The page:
The Patient Griselda, by Giovanni Boccaccio Essays

The Patient Griselda, by Giovanni Boccaccio Essays

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“The Patient Griselda”, by Giovanni Boccaccio, has hidden meanings to it. Domestic violence from Gualtieri to his chosen wife, Griselda is apparent. Gualtieri feels as though his is condoned to such abuse of his wife because of her low-born social class status, her non-nobility. He further oppresses his power over her by disallowing her to have control over the upbringing of their children.
Gualtieri, a young Italian marquis, was pressured by his servants to marry. His subjects were in fear that there would not be an heir to maintain the stability of their state. Gualtieri agrees to marry, but makes it clear to his subjects that he will he will find his own wife. The marquis makes his people promise that they will not question him nor criticize his choice for a wife. “My friends, since you still persist in wanting me to take a wife; I am prepared to do it, not because I have any desires to marry, but rather in order to gratify your wishes. You will recall the promise you gave me, that no matter whom I should choose; you would rest content and honour her as your lady”, (Boccaccio 164).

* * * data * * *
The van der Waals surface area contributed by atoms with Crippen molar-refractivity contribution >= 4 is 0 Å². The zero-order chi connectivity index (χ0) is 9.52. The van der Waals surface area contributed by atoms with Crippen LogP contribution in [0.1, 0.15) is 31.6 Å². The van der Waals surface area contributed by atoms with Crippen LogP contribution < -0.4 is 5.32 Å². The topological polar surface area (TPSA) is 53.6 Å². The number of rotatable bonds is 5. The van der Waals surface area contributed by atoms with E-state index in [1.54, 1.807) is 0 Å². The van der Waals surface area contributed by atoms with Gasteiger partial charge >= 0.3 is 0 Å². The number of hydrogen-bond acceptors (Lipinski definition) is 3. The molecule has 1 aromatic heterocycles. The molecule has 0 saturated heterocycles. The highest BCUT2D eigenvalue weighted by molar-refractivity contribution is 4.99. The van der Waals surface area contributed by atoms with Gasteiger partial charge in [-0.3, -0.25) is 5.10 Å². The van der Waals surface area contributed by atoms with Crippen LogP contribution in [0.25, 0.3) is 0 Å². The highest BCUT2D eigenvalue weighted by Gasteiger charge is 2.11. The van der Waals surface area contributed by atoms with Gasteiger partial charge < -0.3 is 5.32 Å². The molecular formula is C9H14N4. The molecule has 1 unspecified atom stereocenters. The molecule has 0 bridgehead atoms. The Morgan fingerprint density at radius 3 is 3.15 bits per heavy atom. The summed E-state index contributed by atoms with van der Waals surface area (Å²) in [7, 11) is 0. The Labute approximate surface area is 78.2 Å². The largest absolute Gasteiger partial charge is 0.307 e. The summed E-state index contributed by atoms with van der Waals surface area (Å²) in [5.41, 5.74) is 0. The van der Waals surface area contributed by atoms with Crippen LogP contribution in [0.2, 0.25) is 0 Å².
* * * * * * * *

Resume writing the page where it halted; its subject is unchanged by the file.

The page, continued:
The beginning of the marriage was peaceful. Then Griselda gave birth to a daughter. It is at this time that Gualtieri begins to “test” Griselda. His tests are actually forms of emotional abuse. He begins by testing Griselda’s obedience by having the child taken away to be raised elsewhere by woman kinfolk. He told Griselda that their daughter was dead, that he had her killed by his subjects. He repeats this same test with the birth of their son a few years later. Griselda, with no words of protest, surrenders both her children to their deaths by their own father, her husband.
Griselda was abused by Gualtieri from the beginnin...


... middle of paper ...


...ers as you would have others do unto you”. If it had been Griselda putting her husband through these so called “tests”, the outcome would have been very different. There would not have been any kind of a “happy ending”.



Works Cited

Boccaccio, Giovanni. everything2.com. Tuesday November 2000. 4 August 2010 .
Campbell, Emma. "Sexual Poetics and the Politics of Translation in the Tale of Griselda." (2006): 17.
Damrosch, David and David L. Pike. The Longman Anthology of World Literature Second Edition. Pearson Education, Inc., 2009.
Davis, Walter R. "Boccaccio's Decameron ." The Implications of Binary Form (2003): 20.
Fulton, Helen. "The Performance of Social Class:." Domestic Violence in The Griselda Story (n.d.): 42.
Jaster, Margaret Rose. ""Controlling clothes, manipulating mates: Petruchio's Griselda"." (2001): 13.

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